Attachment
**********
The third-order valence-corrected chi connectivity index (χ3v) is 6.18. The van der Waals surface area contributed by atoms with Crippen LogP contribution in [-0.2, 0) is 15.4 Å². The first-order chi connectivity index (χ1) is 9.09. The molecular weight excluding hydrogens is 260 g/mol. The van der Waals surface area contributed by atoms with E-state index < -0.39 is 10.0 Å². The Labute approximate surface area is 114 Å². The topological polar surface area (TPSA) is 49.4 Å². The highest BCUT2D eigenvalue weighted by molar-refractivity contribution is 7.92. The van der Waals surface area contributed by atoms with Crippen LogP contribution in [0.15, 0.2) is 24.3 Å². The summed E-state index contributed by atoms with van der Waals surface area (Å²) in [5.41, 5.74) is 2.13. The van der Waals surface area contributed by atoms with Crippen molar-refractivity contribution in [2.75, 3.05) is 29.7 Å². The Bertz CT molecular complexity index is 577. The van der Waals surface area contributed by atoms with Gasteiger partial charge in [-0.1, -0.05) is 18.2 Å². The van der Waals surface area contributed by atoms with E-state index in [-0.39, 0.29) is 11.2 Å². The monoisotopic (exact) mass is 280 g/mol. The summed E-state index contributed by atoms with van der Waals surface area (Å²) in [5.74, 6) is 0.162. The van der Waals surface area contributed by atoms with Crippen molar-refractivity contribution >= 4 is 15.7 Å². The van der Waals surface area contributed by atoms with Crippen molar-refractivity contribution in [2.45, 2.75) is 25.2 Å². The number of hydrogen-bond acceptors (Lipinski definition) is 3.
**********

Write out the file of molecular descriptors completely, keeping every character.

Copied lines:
The third-order valence-corrected chi connectivity index (χ3v) is 6.18. The van der Waals surface area contributed by atoms with Crippen LogP contribution in [-0.2, 0) is 15.4 Å². The first-order chi connectivity index (χ1) is 9.09. The molecular weight excluding hydrogens is 260 g/mol. The van der Waals surface area contributed by atoms with E-state index < -0.39 is 10.0 Å². The Labute approximate surface area is 114 Å². The topological polar surface area (TPSA) is 49.4 Å². The highest BCUT2D eigenvalue weighted by molar-refractivity contribution is 7.92. The van der Waals surface area contributed by atoms with Crippen LogP contribution in [0.15, 0.2) is 24.3 Å². The summed E-state index contributed by atoms with van der Waals surface area (Å²) in [5.41, 5.74) is 2.13. The van der Waals surface area contributed by atoms with Crippen molar-refractivity contribution in [2.75, 3.05) is 29.7 Å². The Bertz CT molecular complexity index is 577. The van der Waals surface area contributed by atoms with Gasteiger partial charge in [-0.1, -0.05) is 18.2 Å². The van der Waals surface area contributed by atoms with E-state index in [-0.39, 0.29) is 11.2 Å². The monoisotopic (exact) mass is 280 g/mol. The summed E-state index contributed by atoms with van der Waals surface area (Å²) in [5.74, 6) is 0.162. The van der Waals surface area contributed by atoms with Crippen molar-refractivity contribution >= 4 is 15.7 Å². The van der Waals surface area contributed by atoms with Crippen molar-refractivity contribution in [2.45, 2.75) is 25.2 Å². The number of hydrogen-bond acceptors (Lipinski definition) is 3.